January 28th: Bird Feeder

If you have a bird feeder you know what I mean when I say it is more entertaining than a TV. And that as a hobby it can easily creep into an expensive obsession. Though small, your ever-hungry avian visitors consume large amounts of food–we now buy it in 40 pound bags. Then there are the feeders. It’s easy to spend $100, $200, or more on something that has better amenities than your house, but one of the main things that will lead the backyard enthusiast to overspend on a feeder is how well it keeps out squirrels.

I like squirrels. They’re playful, surprisingly intelligent, and will haul off several years’ worth of food in a flash in those cute little cheeks. The Holy Grail of feeders is one that is squirrel-proof. So, when we set up a wild bird feeder the squirrels descended with glee, figuring out how to thwart each new attempt to keep them out. It was fun to watch them try to find ways to get at the feed. They would sit on stumps and branches near it, or on the ground beneath it and chatter as they took turns trying out their plan to get at the food. Eventually, we managed to outsmart them by suspending the feeder off the ground higher than they could jump, away from limbs they could drop from, and out on a wire farther than they could hand-over-hand out to. And the wire had to be small enough that they couldn’t walk out on it–that one is very important as you know if you’ve ever seen them run along power lines.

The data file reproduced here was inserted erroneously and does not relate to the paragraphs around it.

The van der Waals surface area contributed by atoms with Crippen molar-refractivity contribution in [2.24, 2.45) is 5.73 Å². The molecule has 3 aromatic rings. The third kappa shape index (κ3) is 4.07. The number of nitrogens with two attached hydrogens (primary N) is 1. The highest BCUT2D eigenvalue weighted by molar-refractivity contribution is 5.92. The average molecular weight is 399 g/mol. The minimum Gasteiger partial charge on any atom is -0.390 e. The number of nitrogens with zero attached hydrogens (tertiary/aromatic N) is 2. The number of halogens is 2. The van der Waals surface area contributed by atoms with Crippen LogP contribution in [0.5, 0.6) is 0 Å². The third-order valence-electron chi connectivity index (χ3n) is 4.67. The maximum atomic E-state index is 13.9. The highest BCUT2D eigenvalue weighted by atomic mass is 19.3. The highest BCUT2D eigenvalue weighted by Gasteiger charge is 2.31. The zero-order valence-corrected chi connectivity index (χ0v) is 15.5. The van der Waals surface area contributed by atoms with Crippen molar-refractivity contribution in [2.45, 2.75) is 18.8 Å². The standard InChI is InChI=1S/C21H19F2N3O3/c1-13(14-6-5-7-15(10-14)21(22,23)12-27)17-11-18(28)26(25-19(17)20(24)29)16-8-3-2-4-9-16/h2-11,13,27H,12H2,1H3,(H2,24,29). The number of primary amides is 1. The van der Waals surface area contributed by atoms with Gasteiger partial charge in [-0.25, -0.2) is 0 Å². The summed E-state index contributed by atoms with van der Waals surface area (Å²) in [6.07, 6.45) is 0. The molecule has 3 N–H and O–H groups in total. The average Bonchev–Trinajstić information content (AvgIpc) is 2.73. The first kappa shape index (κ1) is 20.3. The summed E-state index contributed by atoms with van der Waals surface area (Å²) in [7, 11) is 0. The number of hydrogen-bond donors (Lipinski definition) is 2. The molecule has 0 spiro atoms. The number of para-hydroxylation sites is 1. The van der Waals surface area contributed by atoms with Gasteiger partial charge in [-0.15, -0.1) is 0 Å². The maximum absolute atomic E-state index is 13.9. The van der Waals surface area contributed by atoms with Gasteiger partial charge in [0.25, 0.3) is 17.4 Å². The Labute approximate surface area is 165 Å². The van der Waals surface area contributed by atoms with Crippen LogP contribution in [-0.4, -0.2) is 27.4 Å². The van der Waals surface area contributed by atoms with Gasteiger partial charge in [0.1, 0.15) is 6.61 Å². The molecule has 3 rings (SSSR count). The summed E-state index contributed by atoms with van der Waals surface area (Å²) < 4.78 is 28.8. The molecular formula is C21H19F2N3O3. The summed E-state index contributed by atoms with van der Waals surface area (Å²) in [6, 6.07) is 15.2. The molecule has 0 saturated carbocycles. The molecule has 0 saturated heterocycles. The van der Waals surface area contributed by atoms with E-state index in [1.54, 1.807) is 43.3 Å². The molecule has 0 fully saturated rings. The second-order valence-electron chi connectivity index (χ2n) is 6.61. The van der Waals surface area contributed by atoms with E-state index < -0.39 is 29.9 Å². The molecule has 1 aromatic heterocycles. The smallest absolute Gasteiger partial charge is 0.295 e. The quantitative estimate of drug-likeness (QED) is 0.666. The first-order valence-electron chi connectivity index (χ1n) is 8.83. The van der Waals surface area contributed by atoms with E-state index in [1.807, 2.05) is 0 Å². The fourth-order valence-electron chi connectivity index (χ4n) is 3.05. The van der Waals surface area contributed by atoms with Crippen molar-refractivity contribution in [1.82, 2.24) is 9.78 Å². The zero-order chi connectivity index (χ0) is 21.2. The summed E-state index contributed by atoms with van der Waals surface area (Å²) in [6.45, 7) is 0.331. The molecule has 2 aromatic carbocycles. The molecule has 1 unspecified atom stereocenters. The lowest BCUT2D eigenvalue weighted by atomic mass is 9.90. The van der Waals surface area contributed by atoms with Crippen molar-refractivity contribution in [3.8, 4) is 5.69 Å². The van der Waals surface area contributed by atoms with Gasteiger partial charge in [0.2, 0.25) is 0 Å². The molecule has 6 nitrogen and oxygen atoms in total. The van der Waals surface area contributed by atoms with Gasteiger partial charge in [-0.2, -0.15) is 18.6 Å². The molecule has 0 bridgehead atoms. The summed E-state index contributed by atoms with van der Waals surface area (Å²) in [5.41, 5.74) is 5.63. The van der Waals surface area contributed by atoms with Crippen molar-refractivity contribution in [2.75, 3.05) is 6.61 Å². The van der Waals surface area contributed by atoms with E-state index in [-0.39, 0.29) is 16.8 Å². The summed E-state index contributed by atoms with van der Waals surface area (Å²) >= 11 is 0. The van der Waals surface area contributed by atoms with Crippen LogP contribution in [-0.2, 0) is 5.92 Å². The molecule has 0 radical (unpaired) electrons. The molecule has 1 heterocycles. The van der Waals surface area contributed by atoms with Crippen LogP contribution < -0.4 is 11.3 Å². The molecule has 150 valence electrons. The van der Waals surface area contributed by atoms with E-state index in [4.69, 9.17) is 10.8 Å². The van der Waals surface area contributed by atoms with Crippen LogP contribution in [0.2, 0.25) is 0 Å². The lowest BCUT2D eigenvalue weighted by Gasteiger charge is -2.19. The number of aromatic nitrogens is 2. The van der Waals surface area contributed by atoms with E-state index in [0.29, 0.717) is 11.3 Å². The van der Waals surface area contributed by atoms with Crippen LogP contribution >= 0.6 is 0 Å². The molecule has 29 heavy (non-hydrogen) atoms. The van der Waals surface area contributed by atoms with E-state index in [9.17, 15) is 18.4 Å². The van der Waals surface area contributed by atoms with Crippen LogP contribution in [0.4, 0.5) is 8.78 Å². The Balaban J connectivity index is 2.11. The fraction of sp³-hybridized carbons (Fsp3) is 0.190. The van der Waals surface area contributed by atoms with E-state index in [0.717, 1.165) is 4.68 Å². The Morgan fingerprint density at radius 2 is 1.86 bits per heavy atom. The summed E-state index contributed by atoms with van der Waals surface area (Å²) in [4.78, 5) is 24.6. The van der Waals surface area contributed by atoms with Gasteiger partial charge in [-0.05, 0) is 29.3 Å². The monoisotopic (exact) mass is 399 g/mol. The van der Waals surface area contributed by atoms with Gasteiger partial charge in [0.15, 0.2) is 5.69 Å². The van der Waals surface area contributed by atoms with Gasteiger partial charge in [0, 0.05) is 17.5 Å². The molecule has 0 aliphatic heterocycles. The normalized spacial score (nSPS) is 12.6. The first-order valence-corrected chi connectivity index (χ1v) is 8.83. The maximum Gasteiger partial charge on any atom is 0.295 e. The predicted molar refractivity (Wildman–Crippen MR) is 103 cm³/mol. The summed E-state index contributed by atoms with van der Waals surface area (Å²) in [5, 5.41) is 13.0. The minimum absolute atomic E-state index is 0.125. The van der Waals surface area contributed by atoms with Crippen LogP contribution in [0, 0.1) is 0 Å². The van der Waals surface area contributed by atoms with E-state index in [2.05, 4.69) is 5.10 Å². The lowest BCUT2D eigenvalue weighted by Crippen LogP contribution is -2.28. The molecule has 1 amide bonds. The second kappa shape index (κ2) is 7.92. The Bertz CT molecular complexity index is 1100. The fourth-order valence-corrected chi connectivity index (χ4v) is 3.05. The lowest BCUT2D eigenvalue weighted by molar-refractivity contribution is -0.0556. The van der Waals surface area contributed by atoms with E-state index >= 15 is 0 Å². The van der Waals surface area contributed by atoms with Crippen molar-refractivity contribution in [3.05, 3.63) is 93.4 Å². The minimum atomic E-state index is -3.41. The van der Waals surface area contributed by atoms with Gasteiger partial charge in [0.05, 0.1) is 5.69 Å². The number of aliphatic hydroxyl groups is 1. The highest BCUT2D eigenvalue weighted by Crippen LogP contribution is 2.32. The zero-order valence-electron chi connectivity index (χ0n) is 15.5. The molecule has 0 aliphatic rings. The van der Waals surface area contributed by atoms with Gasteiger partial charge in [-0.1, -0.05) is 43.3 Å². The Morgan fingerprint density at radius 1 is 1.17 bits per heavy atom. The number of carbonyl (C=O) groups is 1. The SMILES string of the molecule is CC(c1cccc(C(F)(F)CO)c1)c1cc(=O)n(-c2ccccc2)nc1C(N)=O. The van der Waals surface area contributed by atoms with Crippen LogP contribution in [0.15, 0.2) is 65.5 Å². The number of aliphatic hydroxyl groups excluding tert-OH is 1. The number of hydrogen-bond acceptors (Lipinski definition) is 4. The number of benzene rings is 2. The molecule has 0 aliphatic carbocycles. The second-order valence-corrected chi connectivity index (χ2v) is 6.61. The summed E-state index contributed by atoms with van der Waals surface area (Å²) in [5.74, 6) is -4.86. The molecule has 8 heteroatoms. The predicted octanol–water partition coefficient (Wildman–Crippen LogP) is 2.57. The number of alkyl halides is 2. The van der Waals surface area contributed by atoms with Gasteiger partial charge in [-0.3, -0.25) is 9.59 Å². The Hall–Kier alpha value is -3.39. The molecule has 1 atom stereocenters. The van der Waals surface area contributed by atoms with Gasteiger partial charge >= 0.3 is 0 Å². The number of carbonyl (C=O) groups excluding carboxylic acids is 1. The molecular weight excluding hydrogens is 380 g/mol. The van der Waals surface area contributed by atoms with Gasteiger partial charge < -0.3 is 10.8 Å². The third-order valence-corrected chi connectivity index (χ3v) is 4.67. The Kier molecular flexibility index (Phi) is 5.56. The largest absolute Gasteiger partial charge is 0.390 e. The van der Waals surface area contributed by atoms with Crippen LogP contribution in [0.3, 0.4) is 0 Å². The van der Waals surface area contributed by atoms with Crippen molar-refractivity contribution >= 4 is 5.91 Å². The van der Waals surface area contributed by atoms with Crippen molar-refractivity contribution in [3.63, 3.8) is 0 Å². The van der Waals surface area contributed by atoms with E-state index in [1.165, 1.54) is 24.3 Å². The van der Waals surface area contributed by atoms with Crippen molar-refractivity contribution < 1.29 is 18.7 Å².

This is a squirrel’s eye view of our feeder. There’s a squirrel-deterring climb from the pulleys to the bird feeder shown in the center-left.

Squirrels still visit the feeder. In the summer, when the wildflowers give more cover, squirrels, rats, and voles compete with the chickens and peacocks for the seed that falls to the ground. But in the winter the bare ground makes them an easy target for hawks that occasionally drop in, quite dramatically, for lunch.

This hook, a clothesline spreader, is critical to the function of the feeder. It keeps the bottom cable from sagging within squirrel range when the feeder is full.

Everything that appears at the feeder adds to the entertainment and the type of wild birds are a kaleidoscope of varieties and colors that change with the seasons.

Goldfinch arrived this month in their subdued winter plumage. These little guys empty the feeder faster than anything except squirrels. These are on the ground under the feeder.
Goldfinches toss seeds to their buddies on the ground. This week we’ve also seen chickadees, tits, cardinals, and a bluebird at the feeder.

For now, the feeder is squirrel-proof but I’ve been laughed at for saying that. Somewhere there’s a nest of them gathered around a stolen drone, chattering and rubbing their little hands together as they figure out how to use it to get at the seed in the feeder.

Published by c ben-iesau

From L.A. to LA... I'm a New Orleans based artist and writer.

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